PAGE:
Exchange Virtual Directory Reporting Script

This script is built to create an HTML report of the different Virtual Directories in your environment. For now, it supports Exchange 2010/2013/2O16. The script searches for CAS servers and queries the common virtual directories like: AutoDiscover, OWA, ECP, OAB, EWS, EAS & OA.

 
 
 
 
 
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9/12/2016
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  • PowerShell Virtual Directories
    3 Posts | Last post December 01, 2017
    • We are nearing the end of our Exchange 2010 to Exchange 2013 upgrade/migration and your script does a wonderful job of grabbing the important virtual directory information. It will come in handy when we switch our namespace over to Exchange 2013 this weekend.
      One thing though.
      Looking at the Exchange 2013 EAC/Servers/Virtual Directories, I see that there is listed PowerShell virtual directories and PowerShell-Proxy virtual directories.
      Would it be possible to request that these virtual directories be included in this script?
      Thanks
      Ed Kummel
    • Hi Ed,
      
      sorry for the (very) belated reply. The PowerShell virtual directories are usually not modified (or very seldom); is there any specific information you wanted to get from them?
      
      -Michael
    • Hi Ed,
      
      Just came by this post and saw your request was not addressed. So the PowerShell Virtual directory request formatted in Michael's exact manner as is found in this script.
      
      #Exchange PowerShell 
      
               $html += "<br/><br/>"
      		$html += "<h1>Exchange PowerShell:</h1>"
      		$html += "<table border='1'>"
      		$html += "<tr class='color'>"
      		$html += "<td>Server</td><td>Internal URL</td><td>External Url</td><td>Auth. (Int.)</td><td>Auth. (Ext.)</td><td>Last modified on:</td>"
      		$html += "</tr>"
      		$i = 0
      		foreach ($server in $servers)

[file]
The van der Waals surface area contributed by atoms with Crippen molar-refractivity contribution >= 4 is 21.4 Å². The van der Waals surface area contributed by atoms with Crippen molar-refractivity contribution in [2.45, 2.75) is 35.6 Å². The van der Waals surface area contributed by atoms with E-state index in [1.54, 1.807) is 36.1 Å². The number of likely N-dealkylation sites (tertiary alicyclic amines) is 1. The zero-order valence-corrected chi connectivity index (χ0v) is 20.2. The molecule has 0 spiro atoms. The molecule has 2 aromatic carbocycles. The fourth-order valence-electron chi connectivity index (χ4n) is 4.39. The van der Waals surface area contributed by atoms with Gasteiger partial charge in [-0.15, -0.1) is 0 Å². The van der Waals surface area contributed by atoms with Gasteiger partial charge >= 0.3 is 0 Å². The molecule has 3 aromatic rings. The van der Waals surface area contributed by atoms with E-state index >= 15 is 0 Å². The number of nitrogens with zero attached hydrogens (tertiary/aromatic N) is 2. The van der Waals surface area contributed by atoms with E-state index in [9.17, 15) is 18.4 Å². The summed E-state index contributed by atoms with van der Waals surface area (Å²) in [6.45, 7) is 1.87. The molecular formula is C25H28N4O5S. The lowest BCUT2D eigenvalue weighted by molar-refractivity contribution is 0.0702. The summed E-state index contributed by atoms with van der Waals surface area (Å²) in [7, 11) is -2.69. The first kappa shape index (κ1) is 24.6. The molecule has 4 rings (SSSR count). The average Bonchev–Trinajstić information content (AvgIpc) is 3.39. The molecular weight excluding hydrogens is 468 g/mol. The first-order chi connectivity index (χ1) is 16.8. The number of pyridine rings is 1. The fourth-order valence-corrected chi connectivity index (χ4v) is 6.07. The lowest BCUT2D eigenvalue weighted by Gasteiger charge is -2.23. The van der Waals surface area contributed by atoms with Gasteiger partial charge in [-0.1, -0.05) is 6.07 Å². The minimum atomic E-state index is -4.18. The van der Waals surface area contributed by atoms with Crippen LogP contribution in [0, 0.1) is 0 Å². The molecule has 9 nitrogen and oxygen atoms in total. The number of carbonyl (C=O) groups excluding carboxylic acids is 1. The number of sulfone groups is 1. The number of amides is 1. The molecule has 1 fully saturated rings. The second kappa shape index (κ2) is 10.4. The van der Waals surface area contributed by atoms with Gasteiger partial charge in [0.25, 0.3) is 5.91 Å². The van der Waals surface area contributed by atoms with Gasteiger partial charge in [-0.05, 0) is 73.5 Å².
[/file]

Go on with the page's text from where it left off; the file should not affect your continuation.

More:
{
      			$i++
      			Write-Progress -Activity "Getting PowerShell Information" -Status "Progress:" -PercentComplete (($i / $servers.count) * 100)
      			if ($ADProperties)
      			{
      				$epresult = Get-PowerShellVirtualDirectory -server $server.name -ADPropertiesOnly | Select Server, InternalUrl, ExternalUrl, ExternalAuthenticationMethods, InternalAuthenticationMethods, WhenChanged
      			}
      			else
      			{
      				$epresult = Get-PowerShellVirtualDirectory -server $server.name | Select Server, InternalUrl, ExternalUrl, ExternalAuthenticationMethods, InternalAuthenticationMethods,WhenChanged
      			}
      			
      			
      			$ephtml += "<tr.color>"
      			$ephtml += "<td>" + $epresult.Server + "</td>"
      			$ephtml += "<td>" + $epresult.InternalURL.absoluteUri + "</td>"
      			$ephtml += "<td>" + $epresult.ExternalURL.absoluteUri + "</td>"
      			$ephtml += "<td>" + $epresult.InternalAuthenticationMethods + "</td>"
      			$ephtml += "<td>" + $epresult.ExternalAuthenticationMethods + "</td>"
      			$ephtml += "<td>" + $epresult.WhenChanged + "</td>"
      			$ephtml += "</tr>"
      			
      			Clear-Variable easresult
      		}
      		$html += $ephtml
      		$html += "</table>" 
  • runs and quits, does not build report
    1 Posts | Last post October 25, 2016
    • On Exchange Management Shell on an Exchange 2013 server, running it with the correct dot-sourcing, ex: .\script.ps1   (it just runs and immediately quits, does not generate anything in c:\reports, even though I verified that directory exists).
      This is the second environment where I tried and failed to use this script. Would really like to see it work!
  • Unable to run this sript on 2010
    4 Posts | Last post September 15, 2016
    • tried running on Multiple exchange 2010 servers.  Runs really fast and then comes back with nothing. Does not generate a file. No errors reported at all. 
    • I had the same issue, tried on 2016 CU2 and 2013 servers, the script gives no message and generates no files.
    • Hi both,
      
      are you sure that you are dot-sourcing the script correctly. I realize that it might be a little odd having to run the script as such --but that was a deliberate choice.
      
      So, before you can run the command, you must dot source it as follows:
      . .\Getvirdirinfo.ps1
      
      Once you've done that, the Get-VirDirInfo cmdlet becomes available to you which will kick off the actually script.
      
      -Michael
    • Ah my bad! :) I didn't noticed the extra dot, everything works as expected. Just one more question: when I run it on a Exchange machine, it works, if I try to run this from a machine connected to the Exchange server with Remote PowerShell, it gives some errors and won't generate the file. Any clues? Thanks!